The Board agreed, finding it undisputed that Mr. King and his co-inventors invented the substantive content that became claims 8 and 10 of King ’310, and concluding that this same inventive entity (i.e., Mr. King and his co-inventors) also invented that same subject matter in King ’054 and communicated it to the King ’045 inventors. Those disclosures in King ’054 therefore were not the work “of another” and could not constitute prior art to Claims 8 and 10 under § 102(e). Accordingly, the Board vacated portions of its previous ruling, and held that DPT had failed to carry its burden to show that any of Claims 1-5 and 7-10 were unpatentable.
Duncan Parking Technologies, Inc. v. IPS Group Inc., Case IPR2016-00067, Paper No. 37 (PTAB Oct. 22, 2015)
Eastern District of Texas Judge Holds that Statements Made to PTAB Constitute Disclaimer
By Justin J. Chi, Akin Gump
On September 9, 2017, an Eastern District of Texas magistrate judge issued a report and recommendation holding that a plaintiff was estopped from asserting its patent infringement claims because statements made in response to an inter partes review (IPR) petition constituted a disclaimer.
T-Mobile US, Inc. (“T-Mobile”) filed a lawsuit against Huawei Technologies Co. Ltd. (“Huawei”) alleging infringement of U.S. Patent No. 8,867,339 (the “’339 Patent”). The ’339 Patent generally relates to error recovery for a tunnel architecture between a radio control network and a gateway general packet radio service node (GGSN). The error recovery involves managing a “packet data protocol (PDP) context,” which is a data structure relating to a user’s cellular data connection.
In response to Huawei’s suit against T-Mobile, Nokia Solutions and Networks LLC (“Nokia”) filed an IPR petition against the ’339 Patent. Nokia alleged that the claims of the ’339 Patent were obvious in light of a combination of prior art references that involved the PDP context. In its response to Nokia’s petition, Huawei repeatedly argued that the combination of prior art references on which Nokia relied did not make the claims of the ’339 Patent obvious. Specifically, Huawei took the position that the prior art combination did not preserve the PDP context as claimed in the ’339 Patent and instead marked the PDP context as invalid. The Patent Trial and Appeal Board (PTAB) instituted the IPR and rejected Huawei’s argument.
In its district court suit, Huawei generally accused T-Mobile’s 3G network of infringing the ’339 Patent by complying with a 3GPP standard. There was no dispute that the relevant 3GPP standard required the GGSN to mark the PDP context as invalid in response to an error. T-Mobile moved for partial summary judgment based on Huawei’s statements in response to Nokia’s IPR petition differentiating the prior art combination that marked the PDP context invalid in response to an error. In a report and recommendation, Magistrate Judge Roy S. Payne stated that Huawei’s statements to the PTAB constituted a clear disclaimer. The court therefore held that Huawei was precluded from alleging that the ’339 Patent covered a network, such as T-Mobile’s 3G network, in which a GGSN marks the PDP context invalid in response to an error. The court recommended granting T-Mobile’s motion because there was no evidence from which a reasonable jury could find that T-Mobile’s 3G network infringed the claims of the ’339 Patent.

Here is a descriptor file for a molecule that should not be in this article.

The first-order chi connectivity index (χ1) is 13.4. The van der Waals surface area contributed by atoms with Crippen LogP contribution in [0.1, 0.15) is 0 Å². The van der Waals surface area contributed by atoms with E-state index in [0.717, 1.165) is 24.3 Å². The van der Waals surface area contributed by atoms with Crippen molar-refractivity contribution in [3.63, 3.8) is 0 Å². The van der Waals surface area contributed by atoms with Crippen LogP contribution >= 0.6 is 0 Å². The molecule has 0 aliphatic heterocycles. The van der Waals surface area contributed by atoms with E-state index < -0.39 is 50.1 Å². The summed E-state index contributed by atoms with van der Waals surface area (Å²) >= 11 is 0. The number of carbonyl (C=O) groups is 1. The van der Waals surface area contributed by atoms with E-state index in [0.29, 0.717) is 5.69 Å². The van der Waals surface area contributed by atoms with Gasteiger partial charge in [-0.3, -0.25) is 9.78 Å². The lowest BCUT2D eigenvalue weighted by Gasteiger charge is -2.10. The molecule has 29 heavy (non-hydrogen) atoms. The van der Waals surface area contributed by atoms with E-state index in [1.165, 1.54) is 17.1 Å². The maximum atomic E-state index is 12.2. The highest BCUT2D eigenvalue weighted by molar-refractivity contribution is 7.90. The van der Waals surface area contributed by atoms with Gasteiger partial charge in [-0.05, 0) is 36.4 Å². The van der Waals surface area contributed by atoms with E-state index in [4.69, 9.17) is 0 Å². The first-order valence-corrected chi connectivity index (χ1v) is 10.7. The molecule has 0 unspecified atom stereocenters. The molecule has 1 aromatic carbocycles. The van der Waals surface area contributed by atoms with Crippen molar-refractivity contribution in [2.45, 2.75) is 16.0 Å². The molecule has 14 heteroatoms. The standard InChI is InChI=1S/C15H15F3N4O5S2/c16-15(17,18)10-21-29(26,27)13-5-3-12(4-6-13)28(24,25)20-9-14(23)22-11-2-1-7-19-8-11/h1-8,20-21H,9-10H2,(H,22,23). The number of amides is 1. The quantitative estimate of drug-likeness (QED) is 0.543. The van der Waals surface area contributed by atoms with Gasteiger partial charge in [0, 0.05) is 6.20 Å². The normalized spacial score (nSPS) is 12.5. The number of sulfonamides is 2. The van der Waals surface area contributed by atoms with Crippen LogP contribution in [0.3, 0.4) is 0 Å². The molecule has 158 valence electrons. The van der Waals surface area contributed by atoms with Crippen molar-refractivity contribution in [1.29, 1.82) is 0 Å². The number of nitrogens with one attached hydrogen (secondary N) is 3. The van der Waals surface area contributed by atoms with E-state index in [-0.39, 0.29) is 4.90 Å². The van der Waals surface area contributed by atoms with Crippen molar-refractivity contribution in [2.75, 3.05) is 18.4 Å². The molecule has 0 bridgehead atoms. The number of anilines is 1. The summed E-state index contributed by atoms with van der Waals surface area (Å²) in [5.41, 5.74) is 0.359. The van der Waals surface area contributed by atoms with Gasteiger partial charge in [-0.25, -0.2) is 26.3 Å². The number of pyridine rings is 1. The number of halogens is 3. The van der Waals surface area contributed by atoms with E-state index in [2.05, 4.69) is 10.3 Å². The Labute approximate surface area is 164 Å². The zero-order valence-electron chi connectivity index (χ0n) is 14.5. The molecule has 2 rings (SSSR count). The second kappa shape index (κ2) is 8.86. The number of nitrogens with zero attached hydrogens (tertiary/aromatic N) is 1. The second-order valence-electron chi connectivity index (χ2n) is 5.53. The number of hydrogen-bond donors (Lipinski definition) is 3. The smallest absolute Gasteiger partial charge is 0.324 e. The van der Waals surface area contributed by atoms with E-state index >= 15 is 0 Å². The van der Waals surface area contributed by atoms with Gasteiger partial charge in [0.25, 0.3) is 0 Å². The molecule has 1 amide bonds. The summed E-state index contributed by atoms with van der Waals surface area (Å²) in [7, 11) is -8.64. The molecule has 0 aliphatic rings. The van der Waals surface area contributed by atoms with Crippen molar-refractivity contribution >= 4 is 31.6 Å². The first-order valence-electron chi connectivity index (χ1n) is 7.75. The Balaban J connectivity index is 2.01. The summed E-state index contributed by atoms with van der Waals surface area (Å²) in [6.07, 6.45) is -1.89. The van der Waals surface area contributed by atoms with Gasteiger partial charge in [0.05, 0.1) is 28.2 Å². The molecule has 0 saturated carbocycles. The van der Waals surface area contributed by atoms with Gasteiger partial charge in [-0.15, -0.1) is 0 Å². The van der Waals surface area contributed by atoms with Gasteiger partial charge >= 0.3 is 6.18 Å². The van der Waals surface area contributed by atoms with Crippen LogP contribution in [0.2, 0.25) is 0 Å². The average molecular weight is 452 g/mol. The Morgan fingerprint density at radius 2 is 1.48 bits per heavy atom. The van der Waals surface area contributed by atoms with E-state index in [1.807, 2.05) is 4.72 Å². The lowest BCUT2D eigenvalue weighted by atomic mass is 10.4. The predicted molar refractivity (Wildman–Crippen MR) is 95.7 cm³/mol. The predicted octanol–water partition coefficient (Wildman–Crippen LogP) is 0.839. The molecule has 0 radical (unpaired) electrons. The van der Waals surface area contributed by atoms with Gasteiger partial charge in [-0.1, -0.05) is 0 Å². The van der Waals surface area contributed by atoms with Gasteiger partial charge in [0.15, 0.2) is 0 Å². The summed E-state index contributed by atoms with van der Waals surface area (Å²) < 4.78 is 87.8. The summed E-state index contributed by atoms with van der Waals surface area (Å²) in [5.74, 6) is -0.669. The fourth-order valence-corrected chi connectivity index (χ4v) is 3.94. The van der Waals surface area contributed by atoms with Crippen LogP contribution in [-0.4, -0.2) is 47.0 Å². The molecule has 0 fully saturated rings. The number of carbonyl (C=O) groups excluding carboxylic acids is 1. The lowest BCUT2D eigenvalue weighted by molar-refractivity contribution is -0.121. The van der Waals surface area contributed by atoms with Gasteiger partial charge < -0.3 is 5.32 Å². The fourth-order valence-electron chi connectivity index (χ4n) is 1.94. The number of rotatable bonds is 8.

Huawei Technologies Co. Ltd. v. T-Mobile US, Inc., No. 2-16-cv-00052 (E.D. Tex., September 9, 2017, Report and Recommendation) (Payne, R. S.)
PTAB Wants an Explanation for Your Follow-On Petitions
By Michael Francis Reeder II, Akin Gump
In cases where petitioners want a “second bite at the IPR apple,” the Patent Trial and Appeal Board (PTAB) has issued an informative decision stating that it wants an explanation for the delay between the original and follow-on petitions. In General Plastic v. Canon, where the petitioner submitted follow-on petitions, but did not include an explanation about why the prior art could not have been found earlier and why the follow-on petitions could not have been submitted sooner, the PTAB denied institution and a request for rehearing for the follow-on petitions.
The PTAB considers seven factors under 35 U.S.C. § 314(a), as outlined in its 2016 Nvidia decision, in determining whether to allow follow-on petitions, including:
- Whether, at the time of the filing of the original petition, the petitioner knew or should have known of the prior art asserted in the second petition
- Whether, at the time of the filing of the second petition, the petitioner already received the patent owner’s preliminary response to the first petition or received the PTAB’s decision on whether to institute review in the first petition